Grossman: There's a whole bunch of research right now around spinal cord injuries.[1,2,3,4,5,6] Epidural stimulation, for me, is pretty exciting. It's in really early phases. They've implanted a whole bunch of epidural stimulators at various locations, including Mayo Clinic. To me, it is the most likely potential solution for walking again, which is the end goal for most people.
There are other goals along the way. How can you improve bowel, bladder, and sexual function? For many people, how do you improve your blood pressure control so that when you get up, you don't feel lightheaded and feel like you're going to pass out? Although walking seems like the goal everyone should have, the reality is that there are some incredible quality-of-life issues that, if we can come up with therapies along the way that impact that, those are huge gains as well.
Glatter: Do you think that in your lifetime you will be able to appreciate the benefits of this spinal cord stimulation?
Grossman: I expect so. It's really early. There's investment going into it and folks are really excited. There are people who are walking who have epidural stimulation. I think that is going to be the most likely innovation. Remember, it's super early. The devices they're using for it weren't even designed for this. Once we see that it has the potential to help, the medical device community and the entrepreneur community will actually start designing for the intervention that needs to happen.
Glatter: Do you think that spinal cord research that looks at stem cells will have an impact in your lifetime?
Grossman: Today, they're totally separate. There are a lot of either stem cell studies or interventions being done around the world. The challenge is that the uniformity of protocols may be lacking or the environment in which they're being done may not have a standardization component. I think that spinal cord stem cell implants or stem cell use is going to have a role, and we will have to see how that expands over time.
Personal Pursuits: Helping Patients
Glatter: Can you tell me about some of your other interests beyond your clinical work in the emergency department?
Grossman: A long time ago, I decided that I wanted to have a career as both a physician and a business leader. I set myself up, starting in medical school and business school through residency, trying to build multiple muscles. From residency, I did a fellowship in international medicine and spent time working clinically all over the world.
Now, I'm at a start-up health insurance company where I get to use the clinical side and the business side to try to shape how we build new models of health insurance.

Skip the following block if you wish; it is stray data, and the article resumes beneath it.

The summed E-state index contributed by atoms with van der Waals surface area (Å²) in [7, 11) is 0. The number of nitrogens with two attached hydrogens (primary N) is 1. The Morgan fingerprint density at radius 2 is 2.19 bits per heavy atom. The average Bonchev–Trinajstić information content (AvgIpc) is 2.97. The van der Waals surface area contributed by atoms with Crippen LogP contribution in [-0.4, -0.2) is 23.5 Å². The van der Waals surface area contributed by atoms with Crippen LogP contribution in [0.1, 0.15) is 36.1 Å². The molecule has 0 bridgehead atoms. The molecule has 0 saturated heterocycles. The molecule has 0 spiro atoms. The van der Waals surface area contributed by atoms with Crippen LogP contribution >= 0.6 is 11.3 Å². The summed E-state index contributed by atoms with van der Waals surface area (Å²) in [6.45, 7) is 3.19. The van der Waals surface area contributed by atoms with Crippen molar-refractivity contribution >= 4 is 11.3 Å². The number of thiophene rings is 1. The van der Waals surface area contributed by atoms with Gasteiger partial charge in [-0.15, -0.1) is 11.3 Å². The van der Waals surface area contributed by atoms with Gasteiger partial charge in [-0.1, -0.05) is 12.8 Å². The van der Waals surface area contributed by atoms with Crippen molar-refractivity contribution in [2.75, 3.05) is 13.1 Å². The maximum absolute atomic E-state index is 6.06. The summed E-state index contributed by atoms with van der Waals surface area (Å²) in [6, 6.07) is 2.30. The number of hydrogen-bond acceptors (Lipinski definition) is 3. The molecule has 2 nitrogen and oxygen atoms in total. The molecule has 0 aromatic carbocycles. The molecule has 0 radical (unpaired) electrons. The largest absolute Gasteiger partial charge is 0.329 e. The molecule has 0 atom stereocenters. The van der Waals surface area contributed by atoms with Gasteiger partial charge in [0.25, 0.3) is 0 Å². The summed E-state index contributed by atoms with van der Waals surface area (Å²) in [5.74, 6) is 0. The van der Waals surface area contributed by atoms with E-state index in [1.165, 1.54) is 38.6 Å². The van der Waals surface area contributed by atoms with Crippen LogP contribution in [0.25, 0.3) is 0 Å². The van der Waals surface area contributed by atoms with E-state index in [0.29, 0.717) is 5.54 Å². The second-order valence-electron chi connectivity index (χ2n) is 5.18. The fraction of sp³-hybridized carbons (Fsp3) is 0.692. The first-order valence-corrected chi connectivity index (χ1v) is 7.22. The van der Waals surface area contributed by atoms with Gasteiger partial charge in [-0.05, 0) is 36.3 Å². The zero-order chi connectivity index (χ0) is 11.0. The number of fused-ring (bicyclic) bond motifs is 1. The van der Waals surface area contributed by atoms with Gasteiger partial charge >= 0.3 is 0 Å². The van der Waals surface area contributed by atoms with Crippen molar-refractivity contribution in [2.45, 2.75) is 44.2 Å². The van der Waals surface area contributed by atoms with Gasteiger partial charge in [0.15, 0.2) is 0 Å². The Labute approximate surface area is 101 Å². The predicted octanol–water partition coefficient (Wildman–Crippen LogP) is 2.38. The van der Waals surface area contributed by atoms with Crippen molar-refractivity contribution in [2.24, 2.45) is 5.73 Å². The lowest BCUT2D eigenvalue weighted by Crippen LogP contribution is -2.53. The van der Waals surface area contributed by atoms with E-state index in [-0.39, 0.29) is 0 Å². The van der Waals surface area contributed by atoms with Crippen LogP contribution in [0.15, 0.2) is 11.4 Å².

I spent a significant amount of my time while I was in the hospital battling insurance companies. I have a lot of empathy for folks who may have difficulty navigating that system, because it is a difficult system to navigate. If we can find ways to make the insurance part of healthcare delivery more personal and simpler, I think that will be a dramatic improvement to the care-delivery continuum.
Glatter: Clearly, there are issues between providers and insurance companies, with friction being an issue in terms of administrative issues. I understand that your company is providing an additional avenue to help patients deal with insurance companies more directly.
Grossman: We're working on it. The other thing is, we really have to take a patient-centered view of this. Some days, I spent more time on the phone with insurance companies than I did in physical therapy while I was in the hospital. That's a really inefficient use of a patient's mental energy when you're in recovery. Figuring out how to treat the patient as a human being in this whole process is a really important component of changing the insurance paradigm.
Glatter: Thank you again for joining us. This has been an incredible experience. You inspire me and inspire our audience, I'm sure, in so many ways.
Medscape Emergency Medicine © 2018 WebMD, LLC
Any views expressed above are the author's own and do not necessarily reflect the views of WebMD or Medscape.
Cite this: A Paraplegic Doc's Inspiring Comeback After Spinal Injury - Medscape - Oct 30, 2018.